Tag Archives: scenery

Six Years Strong

It feels like yesterday when my fresh-faced future boyfriend walked into that wine bar, twenty minutes late. 

Last night we went to a delightful local restaurant to celebrate our anniversary. I enjoyed a tasty goats cheese tart, hake fish in a spinach sauce topped with a giant King prawn, and berry sorbet with Moroccan mint tea. A pianist tinkled away behind us, just audible beneath the hubbub of merry voices, infusing romance into the atmosphere. I thought of the Shakespeare quote: “If music be the food of love, play on.”

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Today we went to a village pub in Derbyshire, on the border between the “White Peak” and the “Dark Peak”, in the picturesque Peak District. It was built in the late 1700s when it was an Inn for weary travellers. I had butternut squash lasagne and a battered Yorkshire fishcake with fruit cider. We went to admire the view and stood together watching the golden afternoon sun illuminate the fields below.

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So what is the secret of a successful relationship?

Patience, kindness, listening and laughter. The path of true love never did run smooth, but you can resolve most issues with communication. Whilst you may have many shared interests, you need to remember that you are different people and you are bound to clash at some point, unless your partner is incredibly relaxed or a pushover. It is hard, but you have to try and remove the emotion of the disagreement, rationally discussing each other’s views to find a compromise. Sometimes you don’t and you have to agree to disagree.

Your partner should feel understood and appreciated.

Laugh often and simply enjoy spending time together, companionship is as crucial as passion. You should bring out the best in each other. You can advise and guide your partner, but don’t try and change them or apply pressure. No one wants to feel like a decision has been made for them or that they have been coerced into making changes before they were ready.

Of course you will squabble and bicker. It may even take years to stop shouting and start listening to each other. But if you are willing to invest time and effort to develop your relationship, and maybe even yourself, the clouds of confusion will eventually clear.

The trick is to let the little things go and focus on the bigger picture. Stop finding fault in flaws, we all have them. In this age of technological Tinder swiping and souped-up selfies, it is important to remind ourselves that virtual reality is just that. Real beauty beats any fake “perfection”.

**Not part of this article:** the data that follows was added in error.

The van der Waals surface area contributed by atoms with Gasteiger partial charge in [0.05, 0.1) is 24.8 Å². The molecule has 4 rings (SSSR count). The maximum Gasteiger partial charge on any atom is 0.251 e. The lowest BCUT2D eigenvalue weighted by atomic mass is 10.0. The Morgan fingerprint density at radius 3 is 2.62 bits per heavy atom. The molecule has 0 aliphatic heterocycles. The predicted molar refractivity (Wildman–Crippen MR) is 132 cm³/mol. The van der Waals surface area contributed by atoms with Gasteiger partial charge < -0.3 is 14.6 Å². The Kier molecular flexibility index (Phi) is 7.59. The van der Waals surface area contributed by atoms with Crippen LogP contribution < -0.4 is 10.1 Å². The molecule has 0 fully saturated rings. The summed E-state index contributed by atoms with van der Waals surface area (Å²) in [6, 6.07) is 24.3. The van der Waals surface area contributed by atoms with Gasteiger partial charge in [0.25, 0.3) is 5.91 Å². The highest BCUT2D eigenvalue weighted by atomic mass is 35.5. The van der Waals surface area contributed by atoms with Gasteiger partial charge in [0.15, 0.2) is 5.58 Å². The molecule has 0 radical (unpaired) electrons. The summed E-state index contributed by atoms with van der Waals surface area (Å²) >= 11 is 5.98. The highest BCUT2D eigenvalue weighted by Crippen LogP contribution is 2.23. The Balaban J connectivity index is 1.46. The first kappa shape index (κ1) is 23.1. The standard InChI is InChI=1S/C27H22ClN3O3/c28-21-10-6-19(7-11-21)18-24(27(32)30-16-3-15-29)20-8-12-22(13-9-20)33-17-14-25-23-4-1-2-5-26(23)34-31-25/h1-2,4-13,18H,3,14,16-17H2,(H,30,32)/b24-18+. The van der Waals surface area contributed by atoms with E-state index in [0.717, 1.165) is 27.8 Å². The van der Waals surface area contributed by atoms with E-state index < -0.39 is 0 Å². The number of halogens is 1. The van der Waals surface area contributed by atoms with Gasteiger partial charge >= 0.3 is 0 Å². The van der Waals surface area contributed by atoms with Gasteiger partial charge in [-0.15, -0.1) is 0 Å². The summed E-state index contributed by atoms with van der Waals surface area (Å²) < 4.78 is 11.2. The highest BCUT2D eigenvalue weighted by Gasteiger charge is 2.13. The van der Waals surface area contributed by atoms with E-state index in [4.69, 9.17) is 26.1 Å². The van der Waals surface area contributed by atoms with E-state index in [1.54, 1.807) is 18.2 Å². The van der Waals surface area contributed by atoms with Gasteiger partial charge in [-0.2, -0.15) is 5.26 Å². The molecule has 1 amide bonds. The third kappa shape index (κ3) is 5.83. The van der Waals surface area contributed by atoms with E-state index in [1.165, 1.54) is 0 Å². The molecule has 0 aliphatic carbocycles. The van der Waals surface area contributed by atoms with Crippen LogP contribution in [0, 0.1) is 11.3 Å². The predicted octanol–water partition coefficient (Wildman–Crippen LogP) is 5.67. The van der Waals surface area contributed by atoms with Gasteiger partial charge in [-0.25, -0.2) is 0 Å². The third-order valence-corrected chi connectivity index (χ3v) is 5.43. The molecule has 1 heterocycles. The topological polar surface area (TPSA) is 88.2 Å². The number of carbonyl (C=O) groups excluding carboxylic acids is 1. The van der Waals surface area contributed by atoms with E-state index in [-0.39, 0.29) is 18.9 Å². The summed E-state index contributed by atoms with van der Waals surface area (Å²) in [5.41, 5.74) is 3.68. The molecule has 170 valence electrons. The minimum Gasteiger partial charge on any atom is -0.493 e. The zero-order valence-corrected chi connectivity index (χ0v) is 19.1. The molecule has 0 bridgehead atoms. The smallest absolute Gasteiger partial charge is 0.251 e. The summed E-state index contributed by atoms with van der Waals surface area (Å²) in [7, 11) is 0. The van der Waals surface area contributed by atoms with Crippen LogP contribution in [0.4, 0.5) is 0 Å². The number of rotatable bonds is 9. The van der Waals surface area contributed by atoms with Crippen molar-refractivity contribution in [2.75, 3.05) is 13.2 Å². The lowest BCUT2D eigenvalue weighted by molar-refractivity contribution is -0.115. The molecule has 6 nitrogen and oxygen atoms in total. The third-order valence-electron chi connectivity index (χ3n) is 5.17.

I feel lucky to have found someone that loves me for who I am, despite my quirks, foibles and bad habits. I still feel giddy when we are together. Through the twists and turns of time we stride on, six years strong.

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Filed under Advice, Days out/nights out, Life of Lydia, Uncategorized

The Picturesque Pyrenees

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There is something sublime about walking in the mountains.

Once you get up there, that is.

It was a long, hot ascent to the summit. The summer heat made our clothes stick to us as we stumbled up the winding fir tree forest path. The unforgiving ascent seemed endless.

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At one point, the path disappeared and we were launched into ferns.

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Another path had eroded partly off the mountain, and we had to lean into it to avoid sliding off.

But it was all worth it when we spotted a Griffin vulture soar out of the clouds, low above us. It flew serenely on the thermals, surveying us scrambling about on the peak.

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A brightly coloured patchwork of alpine flowers decorated the ground and the mountains in the distance were blue and green. You felt like all the city stress was slipping away down the slopes as you inhaled the fresh air and became absorbed in sounds of nature.